Believe In The Assassins
Widely hailed as one of the best games of 2007, Assassin’s Creed never quite made it onto my own list of that year’s top games: it was fun, pretty to look at and with an assassin as the main character, the entertainment should have been assured. But this was a game with far too much exposition, simple controls and not enough killing, with the end result being a game that was far more watchable than it was playable and didn’t encourage future gaming sessions. It’s an interesting dilemma as the lines between traditional and interactive media blur, but one that doesn’t necessarily bode well as long as traditional expectations of video games remain.
But this is a conversation that can be held off for another time with the release of the much-improved Assassin’s Creed II, available now on PS3 and XBox 360. Like many recent sequels, this is a game which has improved upon its predecessor and earned itself a place amongst one of this year’s best games.
If you’re unfamiliar with the storyline of the first game, the opening moments of Assassin’s Creed II (and this review) are laden with spoilers: although the first game followed Medieval assassin Altair, the game was actually set in the present, with Altair’s descendent Desmond subject to a genetic experiment and re-living Altair’s memories as if they were his own, thanks to them being stored in his own genes. But Desmond was being manipulated by the secret organisation known as the Templars, long-time rivals to the guild of assassins, in order to find some relics that would grant them ultimate power. Now, in Assassin’s Creed II, Desmond teams up with other assassins in order to combat the Templars, but to learn their skills, Desmond must enter a new model of the Animus and relive the memories of another ancestor, namely Ezio Auditore da Firenze as he becomes an assassin in 15th Century Florence.
Although told in two different times, the story of Assassin’s Creed II is fairly easy to follow, and the control system is one of the keys to understanding the gameplay: mere moments after Ezio’s birth, we are shown the face buttons providing context-sensitive controls to Ezio’s head, arms (one for attacking, and a free hand) and legs (allowing him to run or climb.) Trigger buttons are for locking on to enemies and blocking, as well as pushing Ezio’s movements to their limit: unusually for such a game, there is no jumping, but rather another context-sensitive control that allows Ezio to climb or free-run, navigating the balconies and rooftops of Renaissance Italy as he seeks out his prey.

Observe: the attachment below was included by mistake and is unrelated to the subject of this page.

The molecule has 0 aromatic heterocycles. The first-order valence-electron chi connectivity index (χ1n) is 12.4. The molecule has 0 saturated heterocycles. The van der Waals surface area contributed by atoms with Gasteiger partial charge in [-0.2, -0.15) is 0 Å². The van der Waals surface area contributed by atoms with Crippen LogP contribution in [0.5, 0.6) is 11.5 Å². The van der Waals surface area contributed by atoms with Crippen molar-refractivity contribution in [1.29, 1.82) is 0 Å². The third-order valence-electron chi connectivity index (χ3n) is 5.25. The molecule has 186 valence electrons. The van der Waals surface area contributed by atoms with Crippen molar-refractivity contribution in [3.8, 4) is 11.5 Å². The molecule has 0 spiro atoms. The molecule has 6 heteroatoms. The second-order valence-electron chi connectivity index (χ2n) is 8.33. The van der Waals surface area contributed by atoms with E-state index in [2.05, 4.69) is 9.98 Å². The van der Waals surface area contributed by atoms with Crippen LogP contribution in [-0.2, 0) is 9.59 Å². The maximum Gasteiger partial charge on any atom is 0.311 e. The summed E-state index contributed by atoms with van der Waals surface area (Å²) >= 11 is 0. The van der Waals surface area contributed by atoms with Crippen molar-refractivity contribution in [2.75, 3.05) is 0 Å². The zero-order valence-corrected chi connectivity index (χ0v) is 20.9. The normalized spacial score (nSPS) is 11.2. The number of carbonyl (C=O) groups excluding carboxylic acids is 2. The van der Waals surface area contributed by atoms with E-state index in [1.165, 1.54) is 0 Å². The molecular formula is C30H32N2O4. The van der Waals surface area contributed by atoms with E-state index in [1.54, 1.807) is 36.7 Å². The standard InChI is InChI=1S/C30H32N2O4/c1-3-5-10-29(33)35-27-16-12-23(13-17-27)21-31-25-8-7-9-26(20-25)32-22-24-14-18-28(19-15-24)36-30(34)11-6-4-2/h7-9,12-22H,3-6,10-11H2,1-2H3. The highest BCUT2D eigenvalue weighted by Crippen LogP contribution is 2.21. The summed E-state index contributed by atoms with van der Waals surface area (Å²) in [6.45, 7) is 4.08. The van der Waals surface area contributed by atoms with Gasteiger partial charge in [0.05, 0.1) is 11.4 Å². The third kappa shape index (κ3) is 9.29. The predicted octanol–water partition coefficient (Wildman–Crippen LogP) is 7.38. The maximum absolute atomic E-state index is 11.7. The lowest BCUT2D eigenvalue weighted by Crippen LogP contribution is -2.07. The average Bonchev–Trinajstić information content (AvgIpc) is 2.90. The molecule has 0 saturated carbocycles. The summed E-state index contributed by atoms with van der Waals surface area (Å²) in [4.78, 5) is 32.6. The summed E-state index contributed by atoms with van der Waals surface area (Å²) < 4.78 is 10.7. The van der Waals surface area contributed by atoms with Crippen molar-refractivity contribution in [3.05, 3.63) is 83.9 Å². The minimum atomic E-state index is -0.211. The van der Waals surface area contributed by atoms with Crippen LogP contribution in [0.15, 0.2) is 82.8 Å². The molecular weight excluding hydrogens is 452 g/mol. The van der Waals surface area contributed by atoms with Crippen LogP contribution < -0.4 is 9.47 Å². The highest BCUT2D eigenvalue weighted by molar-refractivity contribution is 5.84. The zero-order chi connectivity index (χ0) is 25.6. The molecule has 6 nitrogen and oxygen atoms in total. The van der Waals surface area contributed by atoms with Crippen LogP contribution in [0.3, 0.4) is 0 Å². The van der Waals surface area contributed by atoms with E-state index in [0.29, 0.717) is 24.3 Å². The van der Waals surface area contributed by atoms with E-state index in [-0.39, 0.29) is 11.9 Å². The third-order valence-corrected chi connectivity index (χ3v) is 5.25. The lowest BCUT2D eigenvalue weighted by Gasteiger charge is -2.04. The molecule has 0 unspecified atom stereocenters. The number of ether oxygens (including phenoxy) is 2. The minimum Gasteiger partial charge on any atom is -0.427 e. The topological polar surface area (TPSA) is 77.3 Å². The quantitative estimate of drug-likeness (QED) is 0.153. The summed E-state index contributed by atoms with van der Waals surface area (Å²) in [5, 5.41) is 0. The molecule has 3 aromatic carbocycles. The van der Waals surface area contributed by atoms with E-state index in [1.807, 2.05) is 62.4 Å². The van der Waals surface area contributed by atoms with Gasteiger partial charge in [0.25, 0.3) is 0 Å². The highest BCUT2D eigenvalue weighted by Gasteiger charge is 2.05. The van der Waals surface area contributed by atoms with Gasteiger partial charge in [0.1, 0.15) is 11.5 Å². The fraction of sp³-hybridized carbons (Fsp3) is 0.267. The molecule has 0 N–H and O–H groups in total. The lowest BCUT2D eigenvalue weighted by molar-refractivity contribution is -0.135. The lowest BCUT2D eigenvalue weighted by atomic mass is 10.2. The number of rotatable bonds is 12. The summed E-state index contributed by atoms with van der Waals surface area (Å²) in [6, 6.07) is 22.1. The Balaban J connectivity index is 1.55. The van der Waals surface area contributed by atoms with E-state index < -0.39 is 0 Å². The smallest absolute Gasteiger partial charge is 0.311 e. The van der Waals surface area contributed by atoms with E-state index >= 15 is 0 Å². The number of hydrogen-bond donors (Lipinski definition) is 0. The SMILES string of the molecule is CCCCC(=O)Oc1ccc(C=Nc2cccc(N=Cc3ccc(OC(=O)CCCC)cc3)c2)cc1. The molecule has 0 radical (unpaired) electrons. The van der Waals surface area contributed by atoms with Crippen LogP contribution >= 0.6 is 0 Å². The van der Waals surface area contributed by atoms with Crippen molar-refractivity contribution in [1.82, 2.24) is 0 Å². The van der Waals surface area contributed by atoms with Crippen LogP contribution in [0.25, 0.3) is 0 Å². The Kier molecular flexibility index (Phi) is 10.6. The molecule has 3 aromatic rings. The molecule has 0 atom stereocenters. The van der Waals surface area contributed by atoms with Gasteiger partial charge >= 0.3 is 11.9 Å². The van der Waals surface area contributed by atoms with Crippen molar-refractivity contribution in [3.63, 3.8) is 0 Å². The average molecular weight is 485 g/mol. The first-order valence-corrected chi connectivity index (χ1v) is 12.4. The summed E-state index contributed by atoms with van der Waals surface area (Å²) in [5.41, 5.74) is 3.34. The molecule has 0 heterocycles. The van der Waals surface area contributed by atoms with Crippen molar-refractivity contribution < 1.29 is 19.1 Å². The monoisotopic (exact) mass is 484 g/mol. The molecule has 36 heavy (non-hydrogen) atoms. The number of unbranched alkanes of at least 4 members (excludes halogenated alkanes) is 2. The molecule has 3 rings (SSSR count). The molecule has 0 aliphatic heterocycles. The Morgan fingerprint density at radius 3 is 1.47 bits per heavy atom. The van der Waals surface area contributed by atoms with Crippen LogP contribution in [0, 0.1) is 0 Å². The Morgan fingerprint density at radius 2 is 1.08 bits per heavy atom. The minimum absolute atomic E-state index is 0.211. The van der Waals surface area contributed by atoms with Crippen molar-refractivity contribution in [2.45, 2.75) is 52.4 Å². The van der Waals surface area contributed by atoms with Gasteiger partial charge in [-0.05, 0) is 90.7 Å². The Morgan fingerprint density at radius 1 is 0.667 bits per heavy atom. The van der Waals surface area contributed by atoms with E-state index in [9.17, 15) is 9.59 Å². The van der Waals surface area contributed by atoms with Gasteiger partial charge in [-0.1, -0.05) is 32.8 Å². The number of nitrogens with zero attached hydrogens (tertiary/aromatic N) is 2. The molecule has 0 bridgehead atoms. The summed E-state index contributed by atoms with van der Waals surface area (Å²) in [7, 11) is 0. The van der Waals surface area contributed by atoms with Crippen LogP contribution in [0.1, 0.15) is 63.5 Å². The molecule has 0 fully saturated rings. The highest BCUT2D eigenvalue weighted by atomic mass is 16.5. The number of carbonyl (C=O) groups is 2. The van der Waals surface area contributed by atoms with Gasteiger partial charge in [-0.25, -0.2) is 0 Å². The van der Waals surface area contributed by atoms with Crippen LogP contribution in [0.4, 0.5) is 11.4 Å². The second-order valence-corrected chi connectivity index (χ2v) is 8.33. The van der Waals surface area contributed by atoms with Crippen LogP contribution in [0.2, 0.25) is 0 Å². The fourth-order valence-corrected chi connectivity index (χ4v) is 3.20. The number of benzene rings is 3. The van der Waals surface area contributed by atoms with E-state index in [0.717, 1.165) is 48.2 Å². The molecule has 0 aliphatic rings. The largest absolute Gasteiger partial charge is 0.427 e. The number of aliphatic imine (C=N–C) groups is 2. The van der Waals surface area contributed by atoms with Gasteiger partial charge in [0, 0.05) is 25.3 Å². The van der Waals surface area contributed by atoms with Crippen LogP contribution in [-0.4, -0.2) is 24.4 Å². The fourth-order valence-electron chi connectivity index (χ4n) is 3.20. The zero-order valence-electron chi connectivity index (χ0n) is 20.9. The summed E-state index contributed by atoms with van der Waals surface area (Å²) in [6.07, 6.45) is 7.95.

As an assassin, Ezio needs to remain out of sight, one of the main complications of the game and of the real aspect of gameplay: with an assassin in their midst, some enemies will attack on sight, others will wait until you enter a restricted area or do something suitable assassin-like, but it’s something that the player needs to be constantly aware of in order to negotiate their other missions. If pursued by the authorities, Ezio can defend himself, but not without consequences. While assassination is clearly the key goal of the game, there are many other side-quests, including races, courier missions, collecting artefacts and glyphs: some missions are unlocked in Ezio’s time, but other side missions will be fed to Desmond from the present, where Lucy, Shaun and Rebecca follow Desmond’s gradually revealed memories.
There’s a real sense of character to this game, brought in no small part by the voice acting: Kristen Bell returns from the first game as Lucy, while British writer/humorist Danny Wallace provides the voice of Shaun Hastings. It’s also one of the game’s failings, however, with Desmond’s voice provided by Nolan North, the same actor (and the same voice) as provides the voice for Nathan Drake (in the Uncharted series) and the Prince in the most recent Prince Of Persia, doing little to set the game apart from its peers.
The sense of character is carried into the design of the game, with many aspects influenced by the work of Leonardo da Vinci, who features in the game as a sort of Q to Ezio’s Bond. The rich storyline makes da Vinci’s inclusion a natural part of the plot. Graphically, depth and textures abound, faces and clothing are immaculately rendered and the bustling streets, labyrinthine alleys and open piazzas of Florence are a perfect location for Ezio’s murdering and blood-letting.
If Assassin’s Creed II has a negative, it’s that the game slightly favours its aesthetic over the gameplay: while it will encourage many new gamers to pick up a controller and have a go, the free-running element to Ezio’s venturing over the rooftops is just a little bit too simplistic, and never quite works effectively enough to draw players into that element of the gameplay, relying a little bit too heavily on the story to encourage players to return to Ezio’s world. It’s a small criticism of a game that is otherwise enjoyable to play and simply watch, and really just depends on what type of gamer you are. Or maybe even better, what type of gamer you live with.
Zombie Rating: A-
Assassin’s Creed II is available now on Sony PlayStation 3 and XBox 360.